The council said it had asked the Court of Cassation’s Public Prosecutor and the head of the Judicial Inspection Authority to take the necessary measures, each within his jurisdiction, regarding her actions, to listen to her before the council due to her “violation of the obligation to exercise reserve, recurrent failure to meet the commitments she expressed before the council, and refusal to come to the Cassation Public Prosecution.”

Its statement also referred to Aoun’s “positions and actions” following Oweidat’s decision, in which he amended the distribution of work at Mount Lebanon Public Prosecution.

The council’s term ends in June and it tried, through the position it adopted on Tuesday, to save face due to the judiciary’s image suffering in the past few days.

 


Gaza Strip’s Karmousa Kitchen offers Ramadan delicacies

Gaza Strip’s Karmousa Kitchen offers Ramadan delicacies
Women shared the work among themselves, with each group undertaking a specific task that they must finish in the shortest period of time. (Supplied)
Updated 20 April 2021

Gaza Strip’s Karmousa Kitchen offers Ramadan delicacies

Gaza Strip’s Karmousa Kitchen offers Ramadan delicacies
  • Karmousa, named after an Algerian delicacy, relies on social media platforms to promote and market its products

GAZA: Warda Erbee and other women are busy preparing Ramadan foods and sweets in a Gaza Strip kitchen.

Erbee and her colleagues work in Karmousa Kitchen, from the Baraem Development Association, for about seven hours a day to cater for the increased demand during the fasting month.

Erbee, who joined the team in 2017, became the main breadwinner for her family after her husband lost his job due to the pandemic.

She works every day, from 7 a.m. until 2 p.m.

“We work throughout the year at a normal pace, but work increases significantly in the blessed month of Ramadan as the demand is greater for items related to this month, specifically the kubba and sambousak,” she said.

The kitchen’s stand-out offering the rest of the year is the maftool, which is made from wheat or white flour and has earned the satisfaction and admiration of customers.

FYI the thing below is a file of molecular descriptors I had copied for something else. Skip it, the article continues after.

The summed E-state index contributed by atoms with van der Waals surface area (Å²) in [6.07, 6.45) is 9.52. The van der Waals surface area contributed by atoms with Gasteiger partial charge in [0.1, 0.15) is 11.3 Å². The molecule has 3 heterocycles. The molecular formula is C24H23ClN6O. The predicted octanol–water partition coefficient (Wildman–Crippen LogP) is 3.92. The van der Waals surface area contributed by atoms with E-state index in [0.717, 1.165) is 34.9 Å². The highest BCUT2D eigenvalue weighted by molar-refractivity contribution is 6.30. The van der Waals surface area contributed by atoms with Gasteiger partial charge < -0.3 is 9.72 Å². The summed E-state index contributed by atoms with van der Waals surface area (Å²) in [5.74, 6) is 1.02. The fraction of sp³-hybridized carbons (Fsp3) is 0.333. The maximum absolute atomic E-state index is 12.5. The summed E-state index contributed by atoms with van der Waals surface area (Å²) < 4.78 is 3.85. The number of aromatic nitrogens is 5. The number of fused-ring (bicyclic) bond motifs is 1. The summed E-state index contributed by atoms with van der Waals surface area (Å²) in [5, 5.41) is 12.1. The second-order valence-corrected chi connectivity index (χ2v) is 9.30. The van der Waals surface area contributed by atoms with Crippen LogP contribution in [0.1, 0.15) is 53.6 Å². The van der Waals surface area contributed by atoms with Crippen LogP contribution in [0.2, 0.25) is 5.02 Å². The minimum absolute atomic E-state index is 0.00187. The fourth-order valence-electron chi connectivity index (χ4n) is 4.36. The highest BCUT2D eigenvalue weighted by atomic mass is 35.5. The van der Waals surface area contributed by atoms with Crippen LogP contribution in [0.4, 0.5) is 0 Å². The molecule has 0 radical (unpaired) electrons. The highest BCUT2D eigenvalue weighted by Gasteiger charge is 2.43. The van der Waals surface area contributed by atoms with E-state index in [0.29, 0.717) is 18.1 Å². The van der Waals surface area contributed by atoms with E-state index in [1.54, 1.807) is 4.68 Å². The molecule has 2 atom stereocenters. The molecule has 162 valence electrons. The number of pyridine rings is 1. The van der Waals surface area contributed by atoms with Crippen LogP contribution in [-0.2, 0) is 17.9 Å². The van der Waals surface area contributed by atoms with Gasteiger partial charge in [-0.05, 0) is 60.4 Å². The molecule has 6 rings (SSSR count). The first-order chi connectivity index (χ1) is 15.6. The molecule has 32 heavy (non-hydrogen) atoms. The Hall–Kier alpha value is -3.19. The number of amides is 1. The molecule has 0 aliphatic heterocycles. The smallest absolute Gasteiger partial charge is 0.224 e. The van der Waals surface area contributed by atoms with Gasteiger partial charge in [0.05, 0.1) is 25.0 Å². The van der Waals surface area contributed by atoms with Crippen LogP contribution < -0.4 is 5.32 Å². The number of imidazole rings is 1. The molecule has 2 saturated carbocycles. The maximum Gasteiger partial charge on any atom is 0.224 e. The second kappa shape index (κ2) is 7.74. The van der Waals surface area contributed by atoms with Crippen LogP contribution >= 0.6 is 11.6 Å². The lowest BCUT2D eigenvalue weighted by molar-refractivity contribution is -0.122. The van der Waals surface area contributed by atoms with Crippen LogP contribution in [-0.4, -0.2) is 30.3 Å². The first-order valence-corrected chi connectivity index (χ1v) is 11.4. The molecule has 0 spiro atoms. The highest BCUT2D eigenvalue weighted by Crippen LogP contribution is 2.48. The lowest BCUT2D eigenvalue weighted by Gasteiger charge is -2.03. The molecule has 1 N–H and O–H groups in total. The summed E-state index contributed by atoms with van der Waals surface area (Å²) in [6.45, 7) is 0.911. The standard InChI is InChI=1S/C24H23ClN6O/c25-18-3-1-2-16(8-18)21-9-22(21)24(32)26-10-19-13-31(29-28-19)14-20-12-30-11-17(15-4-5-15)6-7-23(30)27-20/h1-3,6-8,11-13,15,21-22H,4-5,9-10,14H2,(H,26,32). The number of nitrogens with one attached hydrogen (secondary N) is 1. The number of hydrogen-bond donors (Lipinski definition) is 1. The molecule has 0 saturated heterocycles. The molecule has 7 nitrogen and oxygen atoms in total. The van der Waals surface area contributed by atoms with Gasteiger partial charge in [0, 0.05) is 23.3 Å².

Karmousa, named after an Algerian delicacy, relies on social media platforms to promote and market its products.

The goal of the Baraem Development Association when launching this project was to help marginalized women cope with poor living conditions.

Kitchen manager Khetam Arafat said that while work did not stop throughout the year, its production doubled during Ramadan and provided additional job opportunities for poor women.

Women shared the work among themselves, with each group undertaking a specific task that they must finish in the shortest period of time.

They need to maintain high levels of accuracy and quality to meet the demands of customers, maintain the position of their products in the market and compete with other factories and kitchens.

According to Arafat, the kitchen’s most famous products are the vegetable and cheese-stuffed sambousak and the Syrian kibbeh made of bulgur and stuffed with minced meat.

“Preparing for Ramadan begins days before in order to meet the demands received by the kitchen and to produce large quantities of items that are in high demand and consumption during this month.”

Despite the emergency conditions resulting from the pandemic, Arafat believed that the demand for Ramadan appetizers and sweets was in line with the annual average.

“Because of an increase in demand this year, the number of female workers has doubled from five to 10, and the number depends on the quality and quantity of the orders.”

From the middle of Ramadan until its end, work in Karmousa is focused on making cakes and maamoul, which are sweets associated with Eid Al-Fitr.

But Arafat feared that an increase in COVID-19 infections in Gaza may lead to a comprehensive closure and inflict heavy losses on the kitchen and all economic sectors.

 


Egypt, Russia in talks over Sputnik V vaccine imports

Egypt, Russia in talks over Sputnik V vaccine imports
Updated 20 April 2021

Egypt, Russia in talks over Sputnik V vaccine imports

Egypt, Russia in talks over Sputnik V vaccine imports